Companies that specialize in mobile app development will always run different tests to see if their product works well on all types of devices. This testing is usually done by the Quality Assurance (QA) team. They also create detailed reports of bugs found in the process.
Be ready to optimize the app for the vast majority of screen sizes. The screen sizes and densities can vary drastically — from $100 smartphone with a tiny screen and low screen resolutions to high-end tablets with Retina-like displays.
To achieve this goal you have to switch from px to density-independent pixels (dp or dip) as a unit of measurement. Maintaining density independence is important because, without it, a UI element (such as an icon) might appear larger on a low-density screen and smaller on a high-density screen.
Example of two devices that are the same size but have different pixel densities. The Android system uses dp to helps you achieve density independence. Image: Google
Be sure to check how to support different screen sizes. As can be seen in the example below, the screen sizes vary from xsmall to xlarge.
This figure provides a detailed view of how different screen dp widths generally correspond to different screen sizes and orientations. Image: Google
Your goal, as a designer, should be in ensuring that following objects look great on any screen size and screen density:
Get the best possible performance for your app. You can’t count that all your users will have top-end hardware such as Samsung Galaxy S9, so you should focus on making your app less demanding on hardware resources. Ideally, the app you design should work great on different hardware — from low-level $100 devices to top-end devices.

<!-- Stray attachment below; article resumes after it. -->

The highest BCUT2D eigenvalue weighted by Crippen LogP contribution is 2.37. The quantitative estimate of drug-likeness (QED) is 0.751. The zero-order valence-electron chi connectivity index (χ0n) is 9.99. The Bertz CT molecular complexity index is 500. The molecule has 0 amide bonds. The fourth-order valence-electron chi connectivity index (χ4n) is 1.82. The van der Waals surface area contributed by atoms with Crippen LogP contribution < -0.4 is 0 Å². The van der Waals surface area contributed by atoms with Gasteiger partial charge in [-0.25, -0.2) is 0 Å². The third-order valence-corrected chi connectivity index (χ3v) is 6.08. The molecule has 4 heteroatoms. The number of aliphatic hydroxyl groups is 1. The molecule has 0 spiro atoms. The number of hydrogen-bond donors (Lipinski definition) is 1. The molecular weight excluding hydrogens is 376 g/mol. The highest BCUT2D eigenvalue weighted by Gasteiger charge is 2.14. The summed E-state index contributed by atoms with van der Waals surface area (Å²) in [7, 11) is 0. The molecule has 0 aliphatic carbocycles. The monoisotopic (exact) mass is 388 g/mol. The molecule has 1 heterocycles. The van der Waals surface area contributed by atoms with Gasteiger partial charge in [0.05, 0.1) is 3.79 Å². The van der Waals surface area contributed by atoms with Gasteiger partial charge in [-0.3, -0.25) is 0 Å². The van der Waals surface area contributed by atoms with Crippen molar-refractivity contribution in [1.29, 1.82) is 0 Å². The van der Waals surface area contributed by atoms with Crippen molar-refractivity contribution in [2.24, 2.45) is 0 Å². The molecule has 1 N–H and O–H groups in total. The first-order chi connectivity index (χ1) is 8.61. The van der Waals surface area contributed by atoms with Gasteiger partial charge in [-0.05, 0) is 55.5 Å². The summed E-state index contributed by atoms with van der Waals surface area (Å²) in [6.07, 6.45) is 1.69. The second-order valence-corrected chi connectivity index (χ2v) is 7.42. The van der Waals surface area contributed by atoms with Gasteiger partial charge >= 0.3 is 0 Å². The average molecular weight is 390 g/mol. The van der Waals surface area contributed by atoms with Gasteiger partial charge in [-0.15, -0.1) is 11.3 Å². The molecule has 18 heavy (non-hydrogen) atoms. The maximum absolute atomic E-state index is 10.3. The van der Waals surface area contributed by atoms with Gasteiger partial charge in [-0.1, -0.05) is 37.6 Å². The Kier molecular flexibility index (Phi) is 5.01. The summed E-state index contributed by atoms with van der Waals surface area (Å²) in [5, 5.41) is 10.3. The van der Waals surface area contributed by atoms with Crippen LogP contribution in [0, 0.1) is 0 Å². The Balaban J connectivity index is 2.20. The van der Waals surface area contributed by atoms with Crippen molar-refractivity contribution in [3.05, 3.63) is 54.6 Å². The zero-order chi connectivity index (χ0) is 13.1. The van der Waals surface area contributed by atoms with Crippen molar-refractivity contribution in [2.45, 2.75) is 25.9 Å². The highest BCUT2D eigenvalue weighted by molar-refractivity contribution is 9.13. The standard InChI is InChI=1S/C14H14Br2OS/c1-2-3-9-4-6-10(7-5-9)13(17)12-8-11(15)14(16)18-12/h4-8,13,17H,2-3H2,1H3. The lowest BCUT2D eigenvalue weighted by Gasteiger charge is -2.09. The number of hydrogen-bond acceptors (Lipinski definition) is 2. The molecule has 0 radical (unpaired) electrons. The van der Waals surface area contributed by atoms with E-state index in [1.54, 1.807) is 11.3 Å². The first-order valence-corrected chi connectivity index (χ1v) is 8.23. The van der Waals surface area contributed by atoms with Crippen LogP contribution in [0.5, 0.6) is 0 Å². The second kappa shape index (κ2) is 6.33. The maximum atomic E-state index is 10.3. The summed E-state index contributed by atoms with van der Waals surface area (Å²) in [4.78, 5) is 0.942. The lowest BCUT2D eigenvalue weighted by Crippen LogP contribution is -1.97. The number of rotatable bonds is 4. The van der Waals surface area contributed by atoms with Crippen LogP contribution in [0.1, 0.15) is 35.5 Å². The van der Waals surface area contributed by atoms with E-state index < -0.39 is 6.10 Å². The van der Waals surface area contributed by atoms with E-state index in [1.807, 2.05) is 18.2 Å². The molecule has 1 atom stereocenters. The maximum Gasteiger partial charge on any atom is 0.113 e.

Tip: Use Google Play analytics to understand what are the most common devices which people use to work with your app. Optimize your app for this group of devices.
Modern mobile devices have a lot of hardware components that can be used to make users life easier. Camera, GPS location, Bluetooth, NFC, accelerometer, gyroscope and more — all these sensors can enrich user experience. Let me give you a simple example of how you can utilize GPS location for routine tasks. When it come to filling out the form, instead of asking the user about her/his current location, you can request access to the Location Service, and fill out the required details automatically. This will saves valuable time for your users.
Auto-detection of location can save users time. Image: Thinkwithgoogle
When it comes to designing an app, one your goal should be in conveying branding personality. You need to create a product that reflects your brand. Designers have a few powerful tools in their toolbox that can be used for that purpose:
Google Trips uses nice illustrations that helps reflect the brand. Image: The Verge
When it comes to creating a mobile app, there no other choice than to prototype and test your design. Don’t attempt to create a perfect design right from the first attempt. In most cases, it’s simply impossible. Instead, be ready to iterate on your product.
Having a great Android prototyping tool such as Mockplus in your designer toolbox can make your life easier much easier. Mockplus not only helps you to create an interactive high-fidelity prototype in minutes; it also allows you to test the prototype with real users. So, the next time you’ll have some assumption on how a particular feature/screen/UI element of your product should look like or functioning— don’t guess it, test it!
Mockplus is a powerful prototyping tool for Android app designers
When you keep track of your design work, this will help you to understand better how your design thinking evolved. It’s especially important to keep all negative iterations (failed attempts). The knowledge negative iterations deliver will prevent you from making the same mistakes again.
When it comes to creating a great mobile app, the most important thing that should be taken into account is that you design for your users, not yourself. As a designer, you should spend less time pushing pixels and more time working with your users. Experiment, try different approaches, choose the one that works best for your target audience and build upon the value you provide for your users. Good luck!
UX architect and writer who's passionate about user experience.